• Low ambient temperatures combined with moisture can make valves freeze, causing vibration and possible malfunction

Further, make sure to employ capacity correctors for superheated steam, liquid overpressure, air-gas temperature, and density correction if necessary.

Other information to consider

The information above is required to know prior to purchasing a valve. Having these further snippets of information is optional, but will help guarantee you get the best valve for your application.  

Required capacity

Relief valves have to be able to relieve pressure at a certain capacity. If a valve can’t meet or exceed your required capacity, you can end up with major issues.

These are some of the factors that determine the relief capacity for a valve:

  • Valve geometry
  • Media temperature
  • The relief discharge area
  • Other sources of heat input
  • Pumps that may increase pressure

The metric for required capacity depends on your service:

  • LBS/HR – pounds per hour (steam service)
  • SCFM – standard cubic feet per minute (air or gas service)
  • GPM – gallons per minute (liquid service)

When you’re working on this determination, refer to The ASME Boiler and Pressure Vessel Code and American Petroleum Institute Recommended Practices.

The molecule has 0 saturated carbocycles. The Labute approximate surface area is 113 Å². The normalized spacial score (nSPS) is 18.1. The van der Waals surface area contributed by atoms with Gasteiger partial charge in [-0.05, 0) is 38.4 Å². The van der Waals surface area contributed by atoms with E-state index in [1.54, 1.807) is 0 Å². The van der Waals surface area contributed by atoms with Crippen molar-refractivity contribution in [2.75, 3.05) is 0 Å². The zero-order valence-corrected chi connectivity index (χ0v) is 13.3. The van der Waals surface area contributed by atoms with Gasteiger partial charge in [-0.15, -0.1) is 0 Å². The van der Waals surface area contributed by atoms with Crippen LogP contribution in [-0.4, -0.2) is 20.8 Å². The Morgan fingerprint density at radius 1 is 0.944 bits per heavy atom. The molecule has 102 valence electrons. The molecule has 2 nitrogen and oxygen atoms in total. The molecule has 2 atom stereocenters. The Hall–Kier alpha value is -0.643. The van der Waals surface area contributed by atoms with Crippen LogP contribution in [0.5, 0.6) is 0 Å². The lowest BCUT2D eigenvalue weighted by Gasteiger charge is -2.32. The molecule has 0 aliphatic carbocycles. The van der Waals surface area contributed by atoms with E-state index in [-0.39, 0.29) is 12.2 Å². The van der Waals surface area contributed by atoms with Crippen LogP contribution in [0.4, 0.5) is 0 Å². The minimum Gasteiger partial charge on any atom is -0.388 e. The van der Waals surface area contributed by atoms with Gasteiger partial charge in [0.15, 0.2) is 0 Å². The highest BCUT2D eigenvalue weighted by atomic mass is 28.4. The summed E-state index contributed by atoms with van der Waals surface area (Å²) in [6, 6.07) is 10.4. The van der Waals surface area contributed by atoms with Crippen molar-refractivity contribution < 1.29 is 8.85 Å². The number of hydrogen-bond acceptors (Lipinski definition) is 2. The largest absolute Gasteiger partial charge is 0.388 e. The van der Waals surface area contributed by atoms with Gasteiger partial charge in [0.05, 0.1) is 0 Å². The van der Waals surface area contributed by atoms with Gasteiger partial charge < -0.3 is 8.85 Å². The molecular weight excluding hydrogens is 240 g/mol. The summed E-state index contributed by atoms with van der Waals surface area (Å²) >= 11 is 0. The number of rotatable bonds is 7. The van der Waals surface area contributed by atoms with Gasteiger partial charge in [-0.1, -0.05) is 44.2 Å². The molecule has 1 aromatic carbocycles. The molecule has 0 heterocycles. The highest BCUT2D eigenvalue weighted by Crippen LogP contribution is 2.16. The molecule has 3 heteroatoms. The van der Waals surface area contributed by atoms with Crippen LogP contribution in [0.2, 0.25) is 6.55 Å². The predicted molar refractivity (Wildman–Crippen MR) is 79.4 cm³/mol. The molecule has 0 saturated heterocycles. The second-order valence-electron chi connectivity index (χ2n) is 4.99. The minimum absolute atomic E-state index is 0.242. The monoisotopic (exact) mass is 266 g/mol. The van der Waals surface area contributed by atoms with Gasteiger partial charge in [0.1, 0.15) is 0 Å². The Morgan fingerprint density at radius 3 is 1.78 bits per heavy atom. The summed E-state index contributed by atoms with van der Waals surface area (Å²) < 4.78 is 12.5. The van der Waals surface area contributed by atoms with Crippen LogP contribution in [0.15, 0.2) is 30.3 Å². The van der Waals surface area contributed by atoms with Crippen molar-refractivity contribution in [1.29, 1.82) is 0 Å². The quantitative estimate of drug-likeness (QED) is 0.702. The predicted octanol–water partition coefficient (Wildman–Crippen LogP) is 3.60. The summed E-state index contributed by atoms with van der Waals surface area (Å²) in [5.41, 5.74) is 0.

Orifice size

Orifice size and inlet size go hand in hand. The smaller inlet size, the smaller the orifice size.

For example, if you have a ½” inlet size, you’ll need a D orifice — the smallest opening you can get for that inlet size.

Operating pressure

Identifying the pressure at which the valve will be subjected to regularly — or the operating pressure — will ensure you select a valve that can withstand your standard operating conditions.

Operating and relieving temperature

Knowing your operating and relieving temperatures will help you ensure the valve you select will stand up to everyday use.

Operating temperature can affect the volume and viscosity of a gas or liquid flowing through the pipes. Further, the operating and relieving temperatures can help determine the best material for your application. For example, if you need a pressure relief valve for a steam process and you know the steam is hotter than usual when the pressure relief valve is triggered, you’ll need to select a valve that can handle those higher temperatures. In this case, you might choose a steel valve instead of bronze or iron.